It’s a federal agency with a $7 billion budget and more than 12,000 employees working across the nation and around the globe on everything from food and water safety, to heart disease and cancer, to infectious disease outbreak prevention. Its work and guidance on health matters long has been heeded and well respected.
But the Washington Post — in a story that sounds like it might have leaped from the satirical pages of The Onion or from a monologue by the late comedian George Carlin — has reported that CDC experts have been banned from using seven words in any upcoming communications with Congress about the 2019 budget.
These are the now naughty terms: vulnerable, entitlement, diversity, transgender, fetus, evidence-based and science-based.
The newspaper got a gobbledy-gook answer from the Health and Human Services (HHS) department, the CDC’s overseer, when it inquired about the term ban, unveiled in an agency meeting. Brenda Fitzgerald, the CDC’s chief, took to social media to deny that the her agency bans terms.
But the Washington Post has noted that HHS, under the Trump Administration, has grown wary of mentions of sexual orientation, lesbians, gays, and the transgendered, purging discussions of them from agency web pages and dropping them in department considerations.
CDC officials have said, off the record, that they also have been told to steer clear of explaining how medical scientists base their thinking, budgeting, and action. They were told, for example, to drop science-based or evidence-based, and say, instead, “CDC bases its recommendations on science in consideration with community standards and wishes.”
In my practice, I see the harms that patients can suffer while seeking medical services and the damage and disservice done to them when so-called experts fail to inform them fully about their medical care in acts of omission or commission — such as talking with them in confusing or unclear language. Informed consent — ensuring that we know what doctors propose to do to and with us and why — is a fundamental patient right, and rigorous, evidence-based policy ought to be a cornerstone of how lawmakers oversee and fund the U.S. health system.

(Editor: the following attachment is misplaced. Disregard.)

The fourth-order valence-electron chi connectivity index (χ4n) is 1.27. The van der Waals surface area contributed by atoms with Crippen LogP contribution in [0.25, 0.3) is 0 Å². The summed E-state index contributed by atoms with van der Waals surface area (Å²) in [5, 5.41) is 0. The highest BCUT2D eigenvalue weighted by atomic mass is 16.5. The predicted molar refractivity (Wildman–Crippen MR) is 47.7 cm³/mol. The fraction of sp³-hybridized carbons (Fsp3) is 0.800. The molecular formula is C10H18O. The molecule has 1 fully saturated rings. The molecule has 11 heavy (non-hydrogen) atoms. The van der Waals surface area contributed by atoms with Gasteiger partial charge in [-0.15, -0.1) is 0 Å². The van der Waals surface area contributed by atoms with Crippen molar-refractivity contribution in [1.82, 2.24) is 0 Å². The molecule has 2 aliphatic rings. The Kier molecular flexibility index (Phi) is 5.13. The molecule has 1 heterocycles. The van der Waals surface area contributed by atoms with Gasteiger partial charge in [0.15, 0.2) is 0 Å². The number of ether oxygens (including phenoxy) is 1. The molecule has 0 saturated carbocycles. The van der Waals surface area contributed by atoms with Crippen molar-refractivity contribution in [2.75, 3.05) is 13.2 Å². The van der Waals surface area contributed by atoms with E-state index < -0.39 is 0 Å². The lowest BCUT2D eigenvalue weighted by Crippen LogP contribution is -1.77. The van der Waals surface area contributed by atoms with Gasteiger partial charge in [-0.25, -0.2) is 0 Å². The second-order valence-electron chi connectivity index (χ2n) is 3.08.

It is wrong for politicians to try to handcuff one of the pre-eminent public health agencies on the planet with silly, counter factual, arbitrary, and un-scientific edits of their correct language. The seven terms that HHS or budget bureaucrats want to strike are critical for CDC staff to use because they’re charged with protecting and improving the health of women, members of the LGBT community — of all Americans.
The CDC may find itself in choppy political waters these days in part because of its new chief Fitzgerald, 71, an obstetrician-gynecologist, onetime Air Force major, and the former Georgia public health commissioner. She was a political ally in the Peach State of Tom Price, the disgraced HHS secretary who resigned after Politico caught him spending taxpayer dollars, so he could fly on private or charter jets. She has chosen to be a low-key, almost invisible CDC chief.
Fitzgerald and her husband, Thomas Fitzgerald III, an emergency medicine physician, have worked hard and done well financially, with the Washington Post reporting:
Financial-disclosure forms show that she and her husband have combined assets worth $3.8 million to $16 million. A 48-page document shows that the couple’s portfolio has included a wide variety of health-care, pharmaceutical, food and tobacco holdings through companies and investment funds that, for the most part, are widely traded.
But five months into her time as head of the CDC, Fitzgerald and her husband have struggled to divest themselves of their considerable holdings. This means she must steer clear of some significant health policy matters. Sen. Patty Murray, the Washington Democrat, has asked how Fitzgerald can lead the agency, if, for example, ethical concerns about her personal finances bar her as they do now from anything to do with the opioid drug abuse epidemic or cancer?
Fitzgerald needs to step up her financial divestment or the Trump Administration should thank her for her service thus far and move on and find someone else for her critical role.